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To these people doth St. Paul in this Chapter express a great Compassion, heartily wishing and praying for their Conversion. Prethren (saith he'in the First Verse) my hearty Desire and Prayer to God for Israel is, that they may be saved: that is, that they may come to thé Knowledge of the Truth in Christ Jesus, and by that Means obtain everlasting Salvation. And one Reason why he was thus concerned for them, he gives in the Words following, which are the Words I have read unto you: For I bear them Record (faith he) ihat they have a Zeal of God, but not according to Knowledge. It was a great Motive to him, to be concerned før their Happiness, that they were Zealous for Religion ; though he knew at the same Time, that the Religion they were then so Zealous of, was not the right Rcligion ; nor did the Zeal they shewed for it, proceed from right Principles, .
According to the Account I have now given of this Passage, Three Things we may take Notice of from it; viz.
I. The Apostle's approving; and tacitly :: commending that Zeal which his Coun11!'C, try Men expressed for Religion. : II. His mèck and charitable Behaviour to
wards them, even when their Zeal for - Religion was very faulty and blameable. · III. His Discoyery of the Faultiness of their
;. Zeal, which lay in this, That it was not L' according to Knowledge. * These Three Things I shall take for the Heads of my following Discourse upon this
Text, and shall afterwards make such Appli-
: I. Firft, I desire it may be observed, That Zeal of God in General, that is, a hearty and passionate Concernment for Religion, the Apostle here finds no fault with: On the contrary, he approves it as a commendable Thing; for you fee he represents it, as a Pièce of Virtue in his Country Men, and speaks it to their Commendation, that they had a Zeal of God; I bear them Record (faith he) that they have a Zeal of God. As much as to say, that he owned, they had that good Quality, and they were to be commended for it ; and for that Reason, he both wisheth them well, and affectionately prayeth for them.
That which I would from hence take Oco cafion to put you in mind of, is this; That Indifference and Unconcernedness for Religion is not, to have a Place among any one's Virtues and good Qualities; it is rather a very great Fault, howsoever it may sometimes pass for an Instance of Wisdom and Prudence.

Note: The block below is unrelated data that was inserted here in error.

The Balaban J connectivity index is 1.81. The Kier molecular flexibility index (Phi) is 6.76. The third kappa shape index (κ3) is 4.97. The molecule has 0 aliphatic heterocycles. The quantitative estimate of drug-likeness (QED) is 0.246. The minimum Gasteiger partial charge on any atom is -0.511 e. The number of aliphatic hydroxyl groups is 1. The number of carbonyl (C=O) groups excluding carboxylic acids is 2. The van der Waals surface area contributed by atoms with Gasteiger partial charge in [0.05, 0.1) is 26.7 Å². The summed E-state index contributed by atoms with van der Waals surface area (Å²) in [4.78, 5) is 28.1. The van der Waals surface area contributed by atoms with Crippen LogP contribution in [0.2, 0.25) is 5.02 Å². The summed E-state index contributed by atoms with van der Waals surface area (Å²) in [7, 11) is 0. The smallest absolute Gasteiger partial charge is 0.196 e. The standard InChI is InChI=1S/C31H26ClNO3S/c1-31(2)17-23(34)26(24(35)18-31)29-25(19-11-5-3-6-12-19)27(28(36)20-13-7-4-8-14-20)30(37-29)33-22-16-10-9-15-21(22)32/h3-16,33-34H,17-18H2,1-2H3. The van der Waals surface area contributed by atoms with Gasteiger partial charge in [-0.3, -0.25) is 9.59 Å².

If, indeed, Men had no Passions, or had so miortified their Passions, that they were rarely earnest or zealous about any Thing; their Unconcernedness for Religion, and the Things of God might be the less reproveable. But when Zeal and Passion is more or less wrought in every Man's Temper, and the calmest Men may be observed, on sundry Occasions, not to be without it; it is an inexcusable Fault, to have no Paffon, no Zeal for God and his Cause.
How can a Man answer it to his own Conscience, 'to be heartily angry, when an Affront, in Word or Deed, is done to himself; and yet to be altogether insensible, when God is affronted in his Presence ? to make a mighty bustle, when his own Right and Property is at Stake, though in never lo small a Matter; and yet to shew no Concernment for the Rights and the Honour of that God who made him, and by whose Favour alone it is that he can call any his own that he hath ? ;. . :0! What a World of Good might we all do, if we had a true Zeal of God? How many Occasions and Opportunities are there put into our Hands every Day (in whát Condition or Circumstances soever we are) which if we were acted by this Principle, would render us great Benefactors to Mankind, by discouraging Vice and Impiety, and promoting Virtue and Goodness in the World?
But, perhaps, I have set this Business of Zea! for God too high: Because none are capable of being thus Zealous, but those that have attained to a great Degree of Virtue and Piety, which we cannot suppose of all, nor the most. But however, it will be a Shame to all of us, if we do not come to such a pitch of Zeal, which the unbelieving Yews are here commended for. I bear them Record, faith St. Paul, that they have a Zeal of God. What was this Zeal of theirs ? Why, as I told you, (and as it plainly appears from the whole Chapter) it was an earnest and passionate Concernment for the Religion of their Country. Sure all
Men among us, both good and bad, may come up to this Degree of Zeal for God, and it is a Reproach to us if we do not. Especially considering that their Religion, at that Time,
was not God's Religion, but Ours is. | Indeed, the Publick Profession of Religion k in the right Way, is as much every Man's In
terest, and ought to be as much every Man's i Care, as any the dearest Thing he hath in this
World. Nay, to all-Men that believe they have Souls to lave, it is more valuable than any other worldly Privileges. It concerns us all, therefore, to be zealous in that Matter. The Duty we owe to God, to our Country, and to our felves, doth require it. In vain it is to be busy about other Things, and to neglect this. A Man will have but fmall Comfort, when he comes to die, to reflect that he has been Zealous of the Privileges and Property, and Rights of his Country-Men; but it was indifferent to him, how the Service of God, and the Affairs of Religion were managed.. . ..II. The Second Thing we obferve from this Pallage, is, The Apostle's Carriage to the Unbelieving Israelites, who though they were zealous for God, yet were in a great Mistake as to their Notions of the true Religion; He doth not bitterly censure them; He is not fierce nor furious against them; He doth not excite any person to use Force or Violence to them, but he rather pities them; He makes their Zeal that they had of God, an Inducement the more heartily to pray for them, that God would direct them in the right way that leads to Sal
vation. Tho” he is far from approving their